By Florence Olsen
June. 13, 2005
Federal agencies need more detailed instructions to handle and report
computer security threats, such as phishing, spyware and hacking,
government auditors said in a report released today.
Government Accountability Office auditors have found that most federal
officials do not understand which computer security incidents they
should report or how and to whom they should report them, even though
such reporting is mandatory under the Federal Information Security
As a result, the Homeland Security Department's U.S. Computer
Emergency Readiness Team, which handles incident reporting, is unable
to coordinate and respond to cyberthreats that target multiple federal
To remedy the lack of accurate and comprehensive reporting, the
auditors recommended that Office of Management and Budget officials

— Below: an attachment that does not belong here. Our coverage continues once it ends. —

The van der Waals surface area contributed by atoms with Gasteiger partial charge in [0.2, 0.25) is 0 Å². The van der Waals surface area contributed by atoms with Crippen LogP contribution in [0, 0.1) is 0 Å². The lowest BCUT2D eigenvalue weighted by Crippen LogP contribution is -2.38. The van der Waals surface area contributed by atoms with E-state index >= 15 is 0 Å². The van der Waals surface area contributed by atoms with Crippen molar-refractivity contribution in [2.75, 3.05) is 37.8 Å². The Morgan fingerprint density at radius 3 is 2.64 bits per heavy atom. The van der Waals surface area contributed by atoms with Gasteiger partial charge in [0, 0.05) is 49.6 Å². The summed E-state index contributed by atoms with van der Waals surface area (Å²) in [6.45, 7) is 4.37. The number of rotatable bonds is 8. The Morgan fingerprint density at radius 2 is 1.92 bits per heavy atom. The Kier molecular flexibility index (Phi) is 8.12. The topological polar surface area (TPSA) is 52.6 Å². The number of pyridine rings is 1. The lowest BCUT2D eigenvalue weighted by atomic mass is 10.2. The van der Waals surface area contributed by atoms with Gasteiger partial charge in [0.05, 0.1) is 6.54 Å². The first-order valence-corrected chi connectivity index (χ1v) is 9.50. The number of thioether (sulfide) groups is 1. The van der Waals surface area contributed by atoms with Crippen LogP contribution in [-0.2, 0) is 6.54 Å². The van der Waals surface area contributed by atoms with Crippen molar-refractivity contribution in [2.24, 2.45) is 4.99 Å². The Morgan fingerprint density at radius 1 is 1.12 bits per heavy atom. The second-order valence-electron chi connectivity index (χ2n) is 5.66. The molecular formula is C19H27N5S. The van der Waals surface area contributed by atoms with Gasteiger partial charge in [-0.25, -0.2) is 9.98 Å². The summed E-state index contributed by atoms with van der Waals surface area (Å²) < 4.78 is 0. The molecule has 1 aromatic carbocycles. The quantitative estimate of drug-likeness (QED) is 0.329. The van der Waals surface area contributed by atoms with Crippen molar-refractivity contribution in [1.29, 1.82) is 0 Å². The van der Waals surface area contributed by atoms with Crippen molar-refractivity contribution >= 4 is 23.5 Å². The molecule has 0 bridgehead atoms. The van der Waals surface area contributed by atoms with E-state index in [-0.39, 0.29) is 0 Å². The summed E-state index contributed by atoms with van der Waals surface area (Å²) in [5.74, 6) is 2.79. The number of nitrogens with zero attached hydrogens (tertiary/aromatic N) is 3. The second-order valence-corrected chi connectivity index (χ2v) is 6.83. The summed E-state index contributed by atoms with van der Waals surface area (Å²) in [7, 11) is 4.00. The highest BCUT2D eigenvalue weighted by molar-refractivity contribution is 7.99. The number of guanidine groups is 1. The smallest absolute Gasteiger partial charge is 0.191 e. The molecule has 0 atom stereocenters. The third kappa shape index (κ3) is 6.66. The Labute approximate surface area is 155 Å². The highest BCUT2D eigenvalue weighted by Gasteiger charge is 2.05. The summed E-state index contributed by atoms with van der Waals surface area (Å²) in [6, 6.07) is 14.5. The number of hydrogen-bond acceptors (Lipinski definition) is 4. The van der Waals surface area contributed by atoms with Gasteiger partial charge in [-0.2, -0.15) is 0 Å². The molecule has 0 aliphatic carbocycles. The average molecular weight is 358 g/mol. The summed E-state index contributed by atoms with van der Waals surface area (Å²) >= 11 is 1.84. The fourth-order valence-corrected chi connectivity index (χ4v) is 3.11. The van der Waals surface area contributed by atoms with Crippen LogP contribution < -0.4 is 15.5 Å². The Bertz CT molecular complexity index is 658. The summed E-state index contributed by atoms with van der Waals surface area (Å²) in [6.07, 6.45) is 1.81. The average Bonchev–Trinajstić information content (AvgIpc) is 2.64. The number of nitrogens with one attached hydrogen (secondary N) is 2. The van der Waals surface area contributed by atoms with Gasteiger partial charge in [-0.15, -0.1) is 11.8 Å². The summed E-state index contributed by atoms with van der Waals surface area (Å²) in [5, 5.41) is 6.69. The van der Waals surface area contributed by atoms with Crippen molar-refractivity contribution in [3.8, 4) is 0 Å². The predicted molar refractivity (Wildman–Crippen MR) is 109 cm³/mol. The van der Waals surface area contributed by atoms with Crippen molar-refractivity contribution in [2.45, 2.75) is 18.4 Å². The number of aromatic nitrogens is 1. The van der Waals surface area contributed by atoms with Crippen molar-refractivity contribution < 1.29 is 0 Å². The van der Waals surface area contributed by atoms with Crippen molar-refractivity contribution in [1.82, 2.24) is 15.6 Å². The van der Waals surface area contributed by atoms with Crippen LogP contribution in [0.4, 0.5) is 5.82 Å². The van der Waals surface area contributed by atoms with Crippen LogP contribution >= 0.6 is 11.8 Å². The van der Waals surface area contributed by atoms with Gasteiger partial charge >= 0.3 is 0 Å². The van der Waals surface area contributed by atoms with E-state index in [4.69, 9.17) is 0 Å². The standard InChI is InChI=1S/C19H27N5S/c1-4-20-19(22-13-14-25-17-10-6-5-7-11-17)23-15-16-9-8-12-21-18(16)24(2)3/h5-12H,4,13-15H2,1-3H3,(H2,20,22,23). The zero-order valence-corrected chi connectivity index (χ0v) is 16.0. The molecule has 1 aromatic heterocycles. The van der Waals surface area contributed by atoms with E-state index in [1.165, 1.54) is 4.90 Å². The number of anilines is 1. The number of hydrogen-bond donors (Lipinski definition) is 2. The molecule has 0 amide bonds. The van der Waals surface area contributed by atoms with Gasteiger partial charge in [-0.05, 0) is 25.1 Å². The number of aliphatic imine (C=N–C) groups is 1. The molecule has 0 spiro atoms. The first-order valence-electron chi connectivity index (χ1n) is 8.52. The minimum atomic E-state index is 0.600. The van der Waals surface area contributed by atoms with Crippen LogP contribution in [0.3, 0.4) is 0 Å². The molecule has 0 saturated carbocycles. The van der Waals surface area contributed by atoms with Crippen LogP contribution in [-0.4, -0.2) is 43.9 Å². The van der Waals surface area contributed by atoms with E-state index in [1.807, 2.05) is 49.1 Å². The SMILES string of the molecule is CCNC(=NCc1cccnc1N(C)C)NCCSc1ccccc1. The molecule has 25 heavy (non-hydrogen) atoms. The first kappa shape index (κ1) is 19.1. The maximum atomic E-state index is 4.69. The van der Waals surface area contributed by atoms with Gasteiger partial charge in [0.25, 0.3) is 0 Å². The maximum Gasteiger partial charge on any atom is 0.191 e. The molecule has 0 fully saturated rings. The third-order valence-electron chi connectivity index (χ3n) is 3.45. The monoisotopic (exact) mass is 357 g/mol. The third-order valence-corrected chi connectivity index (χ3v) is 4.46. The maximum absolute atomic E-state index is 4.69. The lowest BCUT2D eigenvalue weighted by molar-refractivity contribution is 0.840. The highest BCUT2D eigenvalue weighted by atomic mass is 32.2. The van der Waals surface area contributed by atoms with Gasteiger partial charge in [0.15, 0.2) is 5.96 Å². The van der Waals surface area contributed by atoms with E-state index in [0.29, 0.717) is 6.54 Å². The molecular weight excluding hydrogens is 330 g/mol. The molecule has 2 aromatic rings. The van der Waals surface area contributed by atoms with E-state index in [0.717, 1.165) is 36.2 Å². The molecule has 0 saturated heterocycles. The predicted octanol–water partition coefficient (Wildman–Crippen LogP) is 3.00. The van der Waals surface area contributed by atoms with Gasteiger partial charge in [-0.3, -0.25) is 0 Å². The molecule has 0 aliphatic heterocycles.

increase their oversight of agencies' efforts to detect, report and
respond to emerging cybersecurity threats.
The report identifies the perpetrators of such threats as hackers,
insiders, phishers, spammers and botnet operators. Botnet operators
control computers infected with "bot" viruses, which the operators use
in denial-of-service attacks against targeted Web sites.
The auditors also asked OMB officials, in coordination with DHS
cybersecurity experts and the U.S. attorney general, to develop
governmentwide guidelines on how to deal with such threats and how to
report them to DHS and law enforcement agencies.
In their response to the report, OMB officials agreed to expand their
FISMA reporting requirements to include agencies' response to emerging
threats. They also plan to issue a document this summer that will
define computer incident terms and clarify the roles and
responsibilities of federal agencies for reporting computer security
The additional guidelines are needed, the auditors said, because most
agencies have not fully addressed the risks of new cybersecurity
threats as part of their agencywide information security programs.
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